Entries in Jeremiah Wright (6)


Obama Friend Denies Jeremiah Wright Allegation of Bribe

Bill Pugliano/Getty Images(WASHINGTON) -- One of President Obama’s closest friends denied to ABC News a charge against him made by the president’s former spiritual adviser, Rev. Jeremiah Wright.

In a new book by conservative author Ed Klein, The Amateur, Rev. Jeremiah Wright says, “after the media went ballistic on me, I received an email offering me money not to preach at all until the November presidential election.”

The friend is not named in the book, but on his media tour, Klein has said the individual about whom Wright made the allegation is Eric Whitaker, a close Obama friend since graduate school and from Chicago, and Associate Dean and Executive Vice President of the University of Chicago Medical Center.

In an email to ABC News responding to Wright’s charge, Whitaker wrote: “I have received your message asking whether I’d offered any sort of a bribe during the 2008 campaign. The answer is no. Thank you for giving me the chance to respond.” He didn’t respond to a follow-up question.

Rev. Wright did not respond to numerous requests for comment.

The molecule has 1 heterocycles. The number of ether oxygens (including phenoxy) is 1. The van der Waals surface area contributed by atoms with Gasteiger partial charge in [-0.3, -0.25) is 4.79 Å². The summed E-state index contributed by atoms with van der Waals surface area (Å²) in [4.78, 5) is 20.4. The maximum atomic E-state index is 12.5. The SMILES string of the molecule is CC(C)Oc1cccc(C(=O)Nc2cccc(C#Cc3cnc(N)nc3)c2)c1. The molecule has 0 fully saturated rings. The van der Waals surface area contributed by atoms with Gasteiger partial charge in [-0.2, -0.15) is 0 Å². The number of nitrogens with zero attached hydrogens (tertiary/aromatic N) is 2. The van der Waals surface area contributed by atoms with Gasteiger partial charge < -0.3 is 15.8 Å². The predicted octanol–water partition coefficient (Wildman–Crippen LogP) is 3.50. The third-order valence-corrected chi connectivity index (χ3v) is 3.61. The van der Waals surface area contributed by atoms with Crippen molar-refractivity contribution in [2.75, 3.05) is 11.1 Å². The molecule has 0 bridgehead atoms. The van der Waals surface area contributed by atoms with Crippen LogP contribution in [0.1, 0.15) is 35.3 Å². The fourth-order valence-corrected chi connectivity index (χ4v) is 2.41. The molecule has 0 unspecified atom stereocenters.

In his book, Klein recounted a conversation with Wright in which he described an email “'from one of Barack’s closest friends." Klein asked: “He offered you money?” Wright responded: “Not directly. He sent the offer to one of the members of the church, who sent it to me.'” The offer was for $150,000, Wright told Klein.

When ABC News asked the White House to comment about Wright’s allegations, press secretary Jay Carney pointed to Ed Klein’s oeuvre and said the author “lacks a certain amount of credibility.”

He does. Some of Klein’s charges in previous books -- many too outlandish to even repeat -- have led his fellow conservatives such as Kathleen Parker, Peggy Noonan and John Podhoretz to disparage his journalism.

In this instance, Klein had audiotapes of his conversation with Wright, tapes provided to ABC News by the publisher. The conversation above is not among the tapes, but a different section was included, in which Wright described a 2008 meeting with then-Sen. Obama. Klein asked Wright if then-Sen. Obama was “aware that Eric Whitaker had offered you money?”

“I don’t know, I didn’t mention that,” Wright responded, saying that Obama told him it would hurt his campaign if he continued to speak in public.

The Amateur has reached the top of New York Times non-fiction best-seller list.

Copyright 2012 ABC News Radio


Romney Defends Wright Quote: ‘I Stand by What I Said, Whatever It Was’